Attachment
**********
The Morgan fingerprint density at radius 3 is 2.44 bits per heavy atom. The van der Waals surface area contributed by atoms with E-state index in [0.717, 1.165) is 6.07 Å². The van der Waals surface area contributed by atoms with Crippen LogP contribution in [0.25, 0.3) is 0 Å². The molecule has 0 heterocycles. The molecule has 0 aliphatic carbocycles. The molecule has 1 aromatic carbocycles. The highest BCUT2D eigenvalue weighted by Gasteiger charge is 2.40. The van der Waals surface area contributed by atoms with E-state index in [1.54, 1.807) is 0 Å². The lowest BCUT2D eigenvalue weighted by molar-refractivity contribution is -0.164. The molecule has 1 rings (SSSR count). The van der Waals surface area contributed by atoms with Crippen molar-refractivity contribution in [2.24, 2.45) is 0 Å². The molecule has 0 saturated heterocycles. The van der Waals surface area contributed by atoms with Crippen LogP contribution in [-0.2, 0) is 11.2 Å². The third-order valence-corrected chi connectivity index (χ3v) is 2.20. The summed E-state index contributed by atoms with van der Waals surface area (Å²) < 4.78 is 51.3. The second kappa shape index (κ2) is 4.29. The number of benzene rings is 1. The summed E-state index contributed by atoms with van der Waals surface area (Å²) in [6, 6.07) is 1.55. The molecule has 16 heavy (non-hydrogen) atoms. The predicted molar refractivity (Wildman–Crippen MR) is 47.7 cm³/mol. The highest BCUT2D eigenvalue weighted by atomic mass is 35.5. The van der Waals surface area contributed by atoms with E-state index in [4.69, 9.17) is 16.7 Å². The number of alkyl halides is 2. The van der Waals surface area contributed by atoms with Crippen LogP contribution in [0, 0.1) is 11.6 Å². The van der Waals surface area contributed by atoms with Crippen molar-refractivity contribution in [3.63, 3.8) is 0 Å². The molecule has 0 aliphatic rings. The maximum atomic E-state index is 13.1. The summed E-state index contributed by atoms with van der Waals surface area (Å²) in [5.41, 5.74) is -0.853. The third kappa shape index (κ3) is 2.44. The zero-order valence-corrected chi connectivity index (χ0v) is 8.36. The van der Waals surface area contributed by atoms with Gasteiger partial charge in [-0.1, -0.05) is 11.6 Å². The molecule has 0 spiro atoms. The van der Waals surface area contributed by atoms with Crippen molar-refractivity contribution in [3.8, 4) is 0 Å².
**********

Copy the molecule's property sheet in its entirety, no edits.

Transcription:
The Morgan fingerprint density at radius 3 is 2.44 bits per heavy atom. The van der Waals surface area contributed by atoms with E-state index in [0.717, 1.165) is 6.07 Å². The van der Waals surface area contributed by atoms with Crippen LogP contribution in [0.25, 0.3) is 0 Å². The molecule has 0 heterocycles. The molecule has 0 aliphatic carbocycles. The molecule has 1 aromatic carbocycles. The highest BCUT2D eigenvalue weighted by Gasteiger charge is 2.40. The van der Waals surface area contributed by atoms with E-state index in [1.54, 1.807) is 0 Å². The lowest BCUT2D eigenvalue weighted by molar-refractivity contribution is -0.164. The molecule has 1 rings (SSSR count). The van der Waals surface area contributed by atoms with Crippen molar-refractivity contribution in [2.24, 2.45) is 0 Å². The molecule has 0 saturated heterocycles. The van der Waals surface area contributed by atoms with Crippen LogP contribution in [-0.2, 0) is 11.2 Å². The third-order valence-corrected chi connectivity index (χ3v) is 2.20. The summed E-state index contributed by atoms with van der Waals surface area (Å²) < 4.78 is 51.3. The second kappa shape index (κ2) is 4.29. The number of benzene rings is 1. The summed E-state index contributed by atoms with van der Waals surface area (Å²) in [6, 6.07) is 1.55. The molecule has 16 heavy (non-hydrogen) atoms. The predicted molar refractivity (Wildman–Crippen MR) is 47.7 cm³/mol. The highest BCUT2D eigenvalue weighted by atomic mass is 35.5. The van der Waals surface area contributed by atoms with E-state index in [4.69, 9.17) is 16.7 Å². The number of alkyl halides is 2. The van der Waals surface area contributed by atoms with Crippen LogP contribution in [0, 0.1) is 11.6 Å². The van der Waals surface area contributed by atoms with Crippen molar-refractivity contribution in [3.63, 3.8) is 0 Å². The molecule has 0 aliphatic rings. The maximum atomic E-state index is 13.1. The summed E-state index contributed by atoms with van der Waals surface area (Å²) in [5.41, 5.74) is -0.853. The third kappa shape index (κ3) is 2.44. The zero-order valence-corrected chi connectivity index (χ0v) is 8.36. The van der Waals surface area contributed by atoms with Gasteiger partial charge in [-0.1, -0.05) is 11.6 Å². The molecule has 0 spiro atoms. The van der Waals surface area contributed by atoms with Crippen molar-refractivity contribution in [3.8, 4) is 0 Å².